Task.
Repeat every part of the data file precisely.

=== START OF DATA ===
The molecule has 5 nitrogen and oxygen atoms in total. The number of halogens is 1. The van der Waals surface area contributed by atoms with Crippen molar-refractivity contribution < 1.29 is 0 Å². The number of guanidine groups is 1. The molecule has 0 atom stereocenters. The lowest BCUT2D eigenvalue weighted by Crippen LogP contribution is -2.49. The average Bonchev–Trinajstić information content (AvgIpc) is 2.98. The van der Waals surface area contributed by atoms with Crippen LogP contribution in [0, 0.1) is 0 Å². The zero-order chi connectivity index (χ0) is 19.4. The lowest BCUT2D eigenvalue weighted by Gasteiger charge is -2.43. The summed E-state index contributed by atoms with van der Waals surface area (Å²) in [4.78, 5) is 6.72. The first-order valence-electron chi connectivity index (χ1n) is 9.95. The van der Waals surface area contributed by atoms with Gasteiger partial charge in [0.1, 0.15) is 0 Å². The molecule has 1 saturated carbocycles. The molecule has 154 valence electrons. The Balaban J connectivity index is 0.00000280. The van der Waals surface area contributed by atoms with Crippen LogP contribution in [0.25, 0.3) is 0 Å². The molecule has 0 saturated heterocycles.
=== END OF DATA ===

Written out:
The molecule has 5 nitrogen and oxygen atoms in total. The number of halogens is 1. The van der Waals surface area contributed by atoms with Crippen molar-refractivity contribution < 1.29 is 0 Å². The number of guanidine groups is 1. The molecule has 0 atom stereocenters. The lowest BCUT2D eigenvalue weighted by Crippen LogP contribution is -2.49. The average Bonchev–Trinajstić information content (AvgIpc) is 2.98. The van der Waals surface area contributed by atoms with Crippen LogP contribution in [0, 0.1) is 0 Å². The zero-order chi connectivity index (χ0) is 19.4. The lowest BCUT2D eigenvalue weighted by Gasteiger charge is -2.43. The summed E-state index contributed by atoms with van der Waals surface area (Å²) in [4.78, 5) is 6.72. The first-order valence-electron chi connectivity index (χ1n) is 9.95. The van der Waals surface area contributed by atoms with Gasteiger partial charge in [0.1, 0.15) is 0 Å². The molecule has 1 saturated carbocycles. The molecule has 154 valence electrons. The Balaban J connectivity index is 0.00000280. The van der Waals surface area contributed by atoms with Crippen LogP contribution in [0.25, 0.3) is 0 Å². The molecule has 0 saturated heterocycles.